Okay, so defining brand goals and determining what social behaviors will help reach those goals is the way to move beyond the Like. Traditional Loyalty has shown us how to build brand loyalty and drive behavior. Now marketers have to determine how to reward the social actions they want to encourage in order to reach brand goals.

This is where you start to work out the value of your social actions with your own social currency based on your program’s specific goals. No, we're still not looking for a dollar amount, we're looking at what it takes to incentivize your consumers to take the actions you want them to in order to reach your established goals.

Kirkland's offers an excellent illustration of this process in action. Their social loyalty promotion gives the user several polls, questions, quizzes, and instant wins among other activities to choose from to encourage time with the brand. As an example, answering a poll will give the user 2 sweepstakes entries per week. A higher value action can get the user 5 sweepstakes entries a day by taking the Gift Guide Personality Test.

Once you’ve outlined and prioritized the goals, there are a few important factors to keep in mind:

  1. Ensure that each corresponding consumer action is rewarded and measured based on the level of importance within your goals. For example, if your most important goal is to collect consumer reviews, your brand should offer the best incentive when a follower provides that content. Similarly, that action should be assigned the highest value from a measurement perspective. Setting values for social actions in the framework of a brand initiative and goal will bring objectivity to your program and create an effective eco-system for an action/incentive model.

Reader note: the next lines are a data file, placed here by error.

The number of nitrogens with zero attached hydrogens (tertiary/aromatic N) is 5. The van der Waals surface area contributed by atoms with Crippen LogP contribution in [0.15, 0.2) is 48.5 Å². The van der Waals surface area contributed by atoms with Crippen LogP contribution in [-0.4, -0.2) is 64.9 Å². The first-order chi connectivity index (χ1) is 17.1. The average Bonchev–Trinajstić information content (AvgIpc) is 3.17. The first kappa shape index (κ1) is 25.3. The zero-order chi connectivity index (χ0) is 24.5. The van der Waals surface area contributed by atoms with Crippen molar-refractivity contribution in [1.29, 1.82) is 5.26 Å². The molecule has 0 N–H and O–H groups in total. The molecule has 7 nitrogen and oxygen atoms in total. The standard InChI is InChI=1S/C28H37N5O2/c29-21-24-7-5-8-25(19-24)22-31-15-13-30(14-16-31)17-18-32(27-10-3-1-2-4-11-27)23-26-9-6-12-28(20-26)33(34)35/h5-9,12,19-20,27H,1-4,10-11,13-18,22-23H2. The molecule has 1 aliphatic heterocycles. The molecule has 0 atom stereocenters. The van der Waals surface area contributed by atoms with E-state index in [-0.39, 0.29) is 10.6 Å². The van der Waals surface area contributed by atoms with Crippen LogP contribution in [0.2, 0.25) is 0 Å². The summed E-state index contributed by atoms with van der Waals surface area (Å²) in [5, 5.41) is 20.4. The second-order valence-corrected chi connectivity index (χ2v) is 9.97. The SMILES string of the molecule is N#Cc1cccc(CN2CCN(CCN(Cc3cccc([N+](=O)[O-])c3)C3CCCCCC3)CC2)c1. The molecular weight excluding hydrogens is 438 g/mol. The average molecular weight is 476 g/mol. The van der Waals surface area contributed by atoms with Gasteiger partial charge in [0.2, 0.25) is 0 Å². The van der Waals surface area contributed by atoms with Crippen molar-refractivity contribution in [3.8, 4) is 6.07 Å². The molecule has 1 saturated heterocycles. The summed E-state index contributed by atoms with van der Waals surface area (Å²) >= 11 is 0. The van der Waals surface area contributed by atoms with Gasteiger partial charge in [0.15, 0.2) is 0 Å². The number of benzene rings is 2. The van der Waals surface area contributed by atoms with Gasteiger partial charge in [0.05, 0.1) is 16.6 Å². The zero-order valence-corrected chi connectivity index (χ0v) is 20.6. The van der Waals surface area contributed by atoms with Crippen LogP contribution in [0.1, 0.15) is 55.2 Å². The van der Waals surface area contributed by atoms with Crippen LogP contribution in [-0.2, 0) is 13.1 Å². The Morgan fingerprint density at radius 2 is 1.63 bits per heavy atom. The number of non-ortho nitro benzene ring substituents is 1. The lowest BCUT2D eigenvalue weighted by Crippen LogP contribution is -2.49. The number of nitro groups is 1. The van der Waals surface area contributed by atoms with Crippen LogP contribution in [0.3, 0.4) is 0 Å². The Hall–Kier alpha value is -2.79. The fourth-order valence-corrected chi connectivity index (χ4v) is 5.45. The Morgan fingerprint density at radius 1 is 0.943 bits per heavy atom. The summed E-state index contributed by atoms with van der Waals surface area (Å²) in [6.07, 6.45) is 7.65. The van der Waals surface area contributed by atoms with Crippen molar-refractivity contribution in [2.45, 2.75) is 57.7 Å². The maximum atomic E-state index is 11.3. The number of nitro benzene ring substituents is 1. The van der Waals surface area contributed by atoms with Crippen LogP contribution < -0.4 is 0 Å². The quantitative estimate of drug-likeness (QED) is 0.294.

2. Consider the ease to the consumer, the consumer/brand relationship cannot be one-sided. More difficult actions will need to be scored higher and consumers should be given a better incentive to motivate the action. If a brand goal is to drive purchases, asking consumers to part with their money is going to take a higher incentive. If the brand goal is to drive awareness, asking a customer to retweet a message will have a lower incentive than asking your consumer to create a video submission. Answering a one question survey is easier than answering a 20 question survey. You get it. The easier the action, the smaller the reward.
  3. As you build out the social currency system, keep the frequency of action in mind. Social actions that can be done repeatedly should have a lower value incentive because of the potential liability of overuse. If your program says you can submit an unlimited number of Tweets each day, the value attributed to those actions will necessarily be smaller to prevent your consumers from collecting too many points too quickly and bankrupting your loyalty economy.

Assigning point values to actions in social is a game that requires marketers to find the right balance between brand goals, consumer engagement and budgeted resources. Start small and you’ll find that you’ll get better results over time.

Practice makes perfect

To recap, don’t waste your time using formulas to come up with a blanket method to determining social success. This isn't a one size fits all proposition. You’ll be much better off considering your specific brand goals and creating a system that drives those goals home. 

Matthew Kates

Published 13 February, 2013 by Matthew Kates

Matt Kates is Vice President, Strategic Services at HelloWorld and is a contributor to Econsultancy.